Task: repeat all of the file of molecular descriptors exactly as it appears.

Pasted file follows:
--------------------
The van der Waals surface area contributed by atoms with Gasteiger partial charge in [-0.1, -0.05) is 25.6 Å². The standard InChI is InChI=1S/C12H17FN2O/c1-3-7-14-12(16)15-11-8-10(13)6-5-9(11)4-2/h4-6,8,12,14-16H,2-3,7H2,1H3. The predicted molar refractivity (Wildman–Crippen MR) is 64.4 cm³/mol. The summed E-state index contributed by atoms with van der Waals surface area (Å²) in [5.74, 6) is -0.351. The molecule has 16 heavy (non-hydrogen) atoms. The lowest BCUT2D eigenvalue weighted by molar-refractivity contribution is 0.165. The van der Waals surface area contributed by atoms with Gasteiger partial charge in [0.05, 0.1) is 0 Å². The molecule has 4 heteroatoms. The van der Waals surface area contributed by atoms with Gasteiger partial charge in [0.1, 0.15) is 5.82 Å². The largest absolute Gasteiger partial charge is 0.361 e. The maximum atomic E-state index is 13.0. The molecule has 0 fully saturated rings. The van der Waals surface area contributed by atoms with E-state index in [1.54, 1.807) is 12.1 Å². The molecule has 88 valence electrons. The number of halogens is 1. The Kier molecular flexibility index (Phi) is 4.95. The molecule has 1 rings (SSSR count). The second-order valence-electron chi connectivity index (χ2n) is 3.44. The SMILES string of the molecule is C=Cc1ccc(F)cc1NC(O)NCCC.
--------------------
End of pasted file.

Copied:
The van der Waals surface area contributed by atoms with Gasteiger partial charge in [-0.1, -0.05) is 25.6 Å². The standard InChI is InChI=1S/C12H17FN2O/c1-3-7-14-12(16)15-11-8-10(13)6-5-9(11)4-2/h4-6,8,12,14-16H,2-3,7H2,1H3. The predicted molar refractivity (Wildman–Crippen MR) is 64.4 cm³/mol. The summed E-state index contributed by atoms with van der Waals surface area (Å²) in [5.74, 6) is -0.351. The molecule has 16 heavy (non-hydrogen) atoms. The lowest BCUT2D eigenvalue weighted by molar-refractivity contribution is 0.165. The van der Waals surface area contributed by atoms with Gasteiger partial charge in [0.05, 0.1) is 0 Å². The molecule has 4 heteroatoms. The van der Waals surface area contributed by atoms with Gasteiger partial charge in [0.1, 0.15) is 5.82 Å². The largest absolute Gasteiger partial charge is 0.361 e. The maximum atomic E-state index is 13.0. The molecule has 0 fully saturated rings. The van der Waals surface area contributed by atoms with E-state index in [1.54, 1.807) is 12.1 Å². The molecule has 88 valence electrons. The number of halogens is 1. The Kier molecular flexibility index (Phi) is 4.95. The molecule has 1 rings (SSSR count). The second-order valence-electron chi connectivity index (χ2n) is 3.44. The SMILES string of the molecule is C=Cc1ccc(F)cc1NC(O)NCCC.